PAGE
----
Tuesday, December 18, 2018

One More Wrinkle

September Song Reprise
Oil on black canvas, 10x10, $125
Please email me at carrieBjacobson@gmail.com if you want this painting! 

So, to add another dimension to the musings in the most recent post, here's a "regular" painting of the same scene as the loose mosaic of "September Song."  Your thoughts? 

My thoughts have swirled around the concept of just painting, however I feel like painting on any given day, at any given moment, and if the one painting is completely different in style and approach from the one before it or the one to follow, well, so be it. I will do what I can to make my booth at shows look like a crazy person didn't set it up, and aside from that, just do what calls out to be done. 

I had another idea, too - I have a solo show in July at the Norfolk Botanical Garden, and I am contemplating doing three views of each scene that I paint - a "regular" painting, a mosaic and an abstract. I am pretty excited about this idea! I'll let you know more as the process progresses. 

Dog of the Day

Peter and I were heading out yesterday when we saw something in the road, down Bayview. A piece of newspaper? A box? Nope - it was Dave Shields's dog, whose name I think is Lola, though perhaps it's something out. Dave is working on a house down there, and the dog was tied to something, but loosely enough that she could lay in the sunshine out in the road. That's the kind of town Wachapreague is. Dogs can - and do - nap in the roads here.

A Final Thought

"Art is born of humiliation."

- W. H. Auden

Monday, December 17, 2018

Three Mosaics

"Map of My Heart"
Oil on black canvas, 36x36
Please email me at carrieBjacobson@gmail.com for price and availability

I STUMBLED INTO "mosaic" painting early this year, and have spent a lot of time and energy on these paintings. A year later, I find myself loving - and questioning - them. 

What I love: 
  • They call to me.  I find myself seeing the landscape in bits and pixels, focusing on how to build these daubed landscapes, being drawn more and more to views that can be painted in this way (it is not every landscape, I'm finding). 
  • They contain some magic, in the making and in the viewing. I can look at one of these big pieces forever, and find myself drawn in by them, by the colors, the patterns, the repetition, the rhythm, the movement through the canvas.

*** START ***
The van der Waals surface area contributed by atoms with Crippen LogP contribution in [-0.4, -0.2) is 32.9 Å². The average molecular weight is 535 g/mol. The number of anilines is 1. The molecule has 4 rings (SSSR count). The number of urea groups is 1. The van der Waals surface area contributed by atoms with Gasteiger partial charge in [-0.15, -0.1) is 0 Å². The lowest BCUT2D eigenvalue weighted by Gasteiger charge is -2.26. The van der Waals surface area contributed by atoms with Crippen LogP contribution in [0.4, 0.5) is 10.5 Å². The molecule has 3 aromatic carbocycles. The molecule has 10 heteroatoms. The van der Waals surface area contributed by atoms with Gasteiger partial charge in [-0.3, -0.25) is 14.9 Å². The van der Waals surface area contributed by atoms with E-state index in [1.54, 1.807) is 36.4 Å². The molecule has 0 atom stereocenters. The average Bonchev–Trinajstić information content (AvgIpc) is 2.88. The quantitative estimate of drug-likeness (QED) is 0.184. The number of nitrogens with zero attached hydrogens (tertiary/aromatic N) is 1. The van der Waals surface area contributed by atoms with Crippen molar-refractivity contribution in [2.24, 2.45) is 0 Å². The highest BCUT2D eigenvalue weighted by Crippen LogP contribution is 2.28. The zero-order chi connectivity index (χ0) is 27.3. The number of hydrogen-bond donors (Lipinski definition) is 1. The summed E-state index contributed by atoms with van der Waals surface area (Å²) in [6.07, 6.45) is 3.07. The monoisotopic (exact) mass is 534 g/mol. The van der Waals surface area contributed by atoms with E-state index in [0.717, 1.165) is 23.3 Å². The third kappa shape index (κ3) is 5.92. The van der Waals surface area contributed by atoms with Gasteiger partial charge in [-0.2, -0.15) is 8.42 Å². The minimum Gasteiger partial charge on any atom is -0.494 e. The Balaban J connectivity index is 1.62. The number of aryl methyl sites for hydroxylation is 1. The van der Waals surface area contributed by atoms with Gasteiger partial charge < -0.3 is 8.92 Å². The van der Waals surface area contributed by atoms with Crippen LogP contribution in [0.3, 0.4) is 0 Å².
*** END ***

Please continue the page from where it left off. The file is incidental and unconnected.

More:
What I question: 
  • It takes forever to make them. 
  • It is physically difficult. My poor shoulder resents these paintings and the uncountable number of daubs and strokes required. 
  • I have to ask high prices for them (see above!) 

And... in the end... a little voice sometimes says - "Just Paint." Quit finessing, quit this focus on method, quit daubing, just load up the knife, make long, loose, free strokes, Just Paint. 

This is a serious quandary, and I would love any feedback you'd like to give me. 

I have started a further experiment, with these two smaller pieces. They are looser, faster, less involved, less planned. The strokes are larger, the margins less fussy, the effect - I think - entirely different. What do you think? 

Autumn Hillside, 10x10, $150

September Song, 10x10, $150

Dog of the Day

Saw this trio in Onancock last week. Ho ho ho! 

A Final Thought

"What is art? Nature concentrated."

- Honore de Balzac

Tuesday, December 4, 2018

Windy Day on Assateague

Windy Day in Assateague, 12x24
oil on canvas
Please email me at carrieBjacobson@gmail.com for price and availability

IT WAS A FREAKISHLY warm day in November, and my friend Susan McGuire and I headed out to Assateague to paint. 

When I was painting in the national parks out west, I bought a National Parks pass - $85 and I am in, for the rest of my life! 

If you are 62 or older, that's what it costs, and I think that's a great deal. It costs $35 to get into most national parks, so if you plan on going to three before you die, it's a smart purchase. Like a "duh" purchase. 

It was windy in Assateague, as it usually is, and we used my giant van as a mobile wind break. We had a great time, made a few paintings, and managed to leave town without stopping at the Creamery, for the best ice cream on Earth. Usually, I'd say the Creamery ice cream is worth every calorie, but this time, we were just too cold and wind-blown. 

I'll have this painting, along with 2019 Wachapreague calendars, a book of paintings from 2018, and some other Eastern Shore pieces with me on Saturday at the Historic Onancock School, 6 College Ave., Onancock, for a little show from 11 a.m. to 4 p.m. Susan will be there with her beautiful paintings, and my friend Carol Baney will be there, too, with her steam-punk watch jewelry. I think we'll all have fun!  

New Mosaic Painting

HERE'S A DAY-BY-DAY, step-by-step view of how I make a mosaic painting. 

As you can see, it's slow going. Each day, I spent hours on this painting. I think it's going to be spectacular - but it's a slog, that's for sure. 

Sometimes, especially when I am rejected from show after show, as I have been in recent weeks, I wonder if the mosaic approach is wrong-headed, if it focuses too much on style over substance. 

But I think all art is, in the end, at least a little bit about style - otherwise, we would all paint the same, and would have all painted the same since time immemorial. 

These paintings call to me. They pull at my heart and my imagination, and so I think that they must be valid, they must be appealing, they must be as much about substance as style. 

What do you think? 

Dog of the Day

He came to my most recent show, and he was friendly enough, 
but a little scared - like so many people I know! 

A Final Thought

"Art, when inspired with love, leads to higher realms. 
Love art, and that art will open for you the inner life." 

- Meher Baba